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WikiLeaks' Julian Assange is merely 'fighting baddies,' says his mom

WikiLeaks founder Julian Assange's mother Christine is defending her son as fighting a good fight, saying she gave him a strong grounding in ethics.

By Staff writer / December 1, 2010

In this Oct. 23 file photo, founder of the WikiLeaks website, Julian Assange, speaks during a press conference in London.

Lennart Preiss/AP/File



The mother of WikiLeaks founder Julian Assange has emerged to defend her son as fighting a good fight, saying she raised a highly intelligent and sensitive boy, and gave him a strong grounding in ethics.

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"Whether you agree with what Julian does or not, living by what you believe in and standing up for something is a good thing," she told the Australian newspaper Herald Sun, in an article dated Dec. 2. "He sees what he's doing as doing a good thing in the world, fighting baddies, if you like."

But that’s not exactly what government authorities are considering as they seek to arrest the renegade Australian. Mr. Assange is wanted on rape allegations in Sweden, the international police organization Interpol has issued a “red notice” alert for his arrest, and Australian and American law enforcement agencies are reportedly studying the possibility of issuing criminal charges against him.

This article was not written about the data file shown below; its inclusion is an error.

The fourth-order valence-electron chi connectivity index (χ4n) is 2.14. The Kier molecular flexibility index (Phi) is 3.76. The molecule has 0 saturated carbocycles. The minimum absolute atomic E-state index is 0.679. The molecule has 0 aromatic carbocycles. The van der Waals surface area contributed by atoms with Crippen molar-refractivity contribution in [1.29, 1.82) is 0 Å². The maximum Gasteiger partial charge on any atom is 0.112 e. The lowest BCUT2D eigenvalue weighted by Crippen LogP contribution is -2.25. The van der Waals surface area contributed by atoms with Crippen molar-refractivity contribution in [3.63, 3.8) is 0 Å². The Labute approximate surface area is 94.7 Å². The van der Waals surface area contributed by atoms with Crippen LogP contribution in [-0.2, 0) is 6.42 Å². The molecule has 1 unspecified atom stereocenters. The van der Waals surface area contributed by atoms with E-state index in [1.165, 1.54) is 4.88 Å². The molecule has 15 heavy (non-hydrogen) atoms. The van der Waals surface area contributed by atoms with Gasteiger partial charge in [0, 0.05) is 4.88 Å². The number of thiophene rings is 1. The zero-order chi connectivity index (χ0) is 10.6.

While leftist Latin American governments praise his efforts, former friends and colleagues describe him as a self-absorbed authoritarian. Yet none can deny his growing stardom. He is reportedly leading the poll for Time magazine’s 2010 “Person of the Year” – a title that went last year to Federal Reserve Chairman Ben Bernanke and before that to President-elect Barack Obama.

Person of the Year?

Born in Townsville, Queensland, the former computer hacker and now self-styled “editor-in-chief” of WikiLeaks on Sunday began releasing the website’s third major cache of confidential US documents in five months.


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